Author Topic: Not Bailing Out My Parents  (Read 3774 times)

JLTinVA

  • 5 O'Clock Shadow
  • *
  • Posts: 23
Not Bailing Out My Parents
« on: March 17, 2019, 02:28:06 PM »
Not sure where to post this. I donít know if Iím looking for advice or encouragement or if I just need to vent to internet strangers who wonít judge me (or at least I wonít know if youíre judging me).

My parents are terrible with money. They always have been. They have never made much, and they spend all that they make (and more). They declared bankruptcy when I was about 8 years old. Then they got into significant credit card debt when I was in my late 20s, at which point my husband and I bailed them out to the tune of $43,000 (we also paid their taxes one year, paid for my grandmotherís funeral, and paid for my brotherís rehearsal dinner (as they were going to charge it and refused to tell him they couldn't swing it)). Now here we are in our early 40s, and they have somehow gotten themselves into $122,000 of debt (home equity line and credit cards). The monthly minimum payments on their debt is greater than their monthly income. They canít (wonít) declare bankruptcy because they are part owners in a family cottage (with my motherís siblings) that is sacrosanct: they refuse to sell their share of it, the other owners are also broke and canít buy them out, and none of them owners wants to be the first to pull the trigger and force a sale of the whole thing. The extent of their debt only became known to me when they needed help buying a stove...then paying a medical bill...then paying their property tax. I finally told them I needed to know the full extent of their financial situation, and got what I think is all of the info about a month ago.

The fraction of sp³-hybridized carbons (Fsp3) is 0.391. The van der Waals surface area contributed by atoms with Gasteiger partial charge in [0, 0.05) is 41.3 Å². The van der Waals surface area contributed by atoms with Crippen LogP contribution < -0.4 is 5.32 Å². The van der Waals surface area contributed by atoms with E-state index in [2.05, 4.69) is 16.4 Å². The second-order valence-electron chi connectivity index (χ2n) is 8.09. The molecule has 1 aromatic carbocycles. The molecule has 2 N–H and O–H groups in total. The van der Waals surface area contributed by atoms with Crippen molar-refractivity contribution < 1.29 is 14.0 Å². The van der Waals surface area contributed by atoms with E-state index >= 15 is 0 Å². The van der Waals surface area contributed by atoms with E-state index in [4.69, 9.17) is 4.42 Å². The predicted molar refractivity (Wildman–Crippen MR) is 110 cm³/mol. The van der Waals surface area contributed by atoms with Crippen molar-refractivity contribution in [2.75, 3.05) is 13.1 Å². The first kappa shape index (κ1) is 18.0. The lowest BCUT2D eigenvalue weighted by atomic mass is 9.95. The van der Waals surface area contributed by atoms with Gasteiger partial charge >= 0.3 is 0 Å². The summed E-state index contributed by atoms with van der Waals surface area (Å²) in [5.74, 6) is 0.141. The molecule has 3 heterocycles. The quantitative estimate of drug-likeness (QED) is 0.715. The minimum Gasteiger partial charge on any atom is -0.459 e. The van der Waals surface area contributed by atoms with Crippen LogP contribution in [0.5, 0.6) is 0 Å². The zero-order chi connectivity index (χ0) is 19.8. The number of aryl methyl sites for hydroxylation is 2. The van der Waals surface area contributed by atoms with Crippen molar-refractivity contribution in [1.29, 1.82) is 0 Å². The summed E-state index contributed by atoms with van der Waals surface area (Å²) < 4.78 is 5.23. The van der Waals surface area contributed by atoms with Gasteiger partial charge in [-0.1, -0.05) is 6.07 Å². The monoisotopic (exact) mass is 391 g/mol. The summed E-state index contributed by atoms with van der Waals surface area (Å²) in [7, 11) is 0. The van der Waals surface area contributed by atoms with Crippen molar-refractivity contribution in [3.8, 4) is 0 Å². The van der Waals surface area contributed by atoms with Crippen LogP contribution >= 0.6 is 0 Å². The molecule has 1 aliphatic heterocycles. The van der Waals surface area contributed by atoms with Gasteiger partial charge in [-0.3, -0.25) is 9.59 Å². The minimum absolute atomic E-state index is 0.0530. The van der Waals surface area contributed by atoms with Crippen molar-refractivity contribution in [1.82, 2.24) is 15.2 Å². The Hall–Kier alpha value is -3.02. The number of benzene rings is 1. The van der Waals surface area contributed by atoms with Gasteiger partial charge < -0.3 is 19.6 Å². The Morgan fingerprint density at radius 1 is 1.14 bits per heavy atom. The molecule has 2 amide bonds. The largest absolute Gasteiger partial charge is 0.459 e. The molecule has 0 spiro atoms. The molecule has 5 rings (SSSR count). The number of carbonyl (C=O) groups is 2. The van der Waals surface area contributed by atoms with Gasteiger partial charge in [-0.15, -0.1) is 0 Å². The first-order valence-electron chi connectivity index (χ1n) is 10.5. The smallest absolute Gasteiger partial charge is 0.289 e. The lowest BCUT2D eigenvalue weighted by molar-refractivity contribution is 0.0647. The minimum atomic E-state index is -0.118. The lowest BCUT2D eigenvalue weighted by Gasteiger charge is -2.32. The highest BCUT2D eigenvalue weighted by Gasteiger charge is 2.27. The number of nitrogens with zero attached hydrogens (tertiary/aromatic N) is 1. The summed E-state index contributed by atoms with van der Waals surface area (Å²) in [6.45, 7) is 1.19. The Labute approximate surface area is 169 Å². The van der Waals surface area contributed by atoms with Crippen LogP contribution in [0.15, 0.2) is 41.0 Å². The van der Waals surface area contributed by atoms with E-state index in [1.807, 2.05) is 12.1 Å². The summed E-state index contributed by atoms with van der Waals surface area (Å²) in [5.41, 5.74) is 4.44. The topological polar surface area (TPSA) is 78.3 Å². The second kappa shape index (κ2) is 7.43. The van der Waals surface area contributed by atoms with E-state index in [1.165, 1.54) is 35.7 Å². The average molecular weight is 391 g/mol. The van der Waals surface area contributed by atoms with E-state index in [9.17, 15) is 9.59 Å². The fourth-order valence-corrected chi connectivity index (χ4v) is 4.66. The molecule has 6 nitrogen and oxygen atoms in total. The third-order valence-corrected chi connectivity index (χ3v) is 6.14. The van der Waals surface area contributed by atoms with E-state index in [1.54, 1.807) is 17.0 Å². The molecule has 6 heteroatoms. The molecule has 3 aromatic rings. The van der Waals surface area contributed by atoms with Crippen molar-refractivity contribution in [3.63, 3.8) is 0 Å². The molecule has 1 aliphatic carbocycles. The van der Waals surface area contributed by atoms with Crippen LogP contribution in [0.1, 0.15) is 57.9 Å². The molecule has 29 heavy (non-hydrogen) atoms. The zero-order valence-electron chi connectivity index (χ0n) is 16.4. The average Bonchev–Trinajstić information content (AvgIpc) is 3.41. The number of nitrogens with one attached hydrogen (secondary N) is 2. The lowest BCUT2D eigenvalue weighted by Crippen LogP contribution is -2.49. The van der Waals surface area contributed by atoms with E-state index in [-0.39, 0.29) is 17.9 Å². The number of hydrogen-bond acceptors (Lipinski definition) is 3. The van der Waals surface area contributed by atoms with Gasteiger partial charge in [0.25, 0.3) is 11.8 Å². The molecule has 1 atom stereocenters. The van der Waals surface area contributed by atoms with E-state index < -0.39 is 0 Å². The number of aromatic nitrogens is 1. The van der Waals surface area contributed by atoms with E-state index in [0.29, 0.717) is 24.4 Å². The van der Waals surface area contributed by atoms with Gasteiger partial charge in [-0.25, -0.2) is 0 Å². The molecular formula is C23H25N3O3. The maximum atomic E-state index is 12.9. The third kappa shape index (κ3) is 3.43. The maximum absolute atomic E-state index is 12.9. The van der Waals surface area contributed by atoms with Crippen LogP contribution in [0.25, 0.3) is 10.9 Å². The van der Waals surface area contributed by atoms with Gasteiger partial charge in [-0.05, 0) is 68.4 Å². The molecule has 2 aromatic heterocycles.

So...we crunched the numbers and told them they need to sell their home to pay off their debts. The house is in terrible condition as none of their money ever went into maintenance or improvementóselling the house would only get them to zero, with nothing left over. Weíre willing to move some of our investments into purchasing a condo that they could live in rent-free (theyíd pay the condo fee). In return for providing them with a basically free place to live, we have asked for oversight/conservatorship of their finances. Their credit cards will be closed, their credit frozen so they canít get new cards, money for the condo fee direct deposited to our account, money for savings direct deposited to an account they donít have access to (to be used for their future health expenses), and they can live on whatever is left (which will be tight, but livable). If we donít do this, history shows they will get themselves right back into this situation.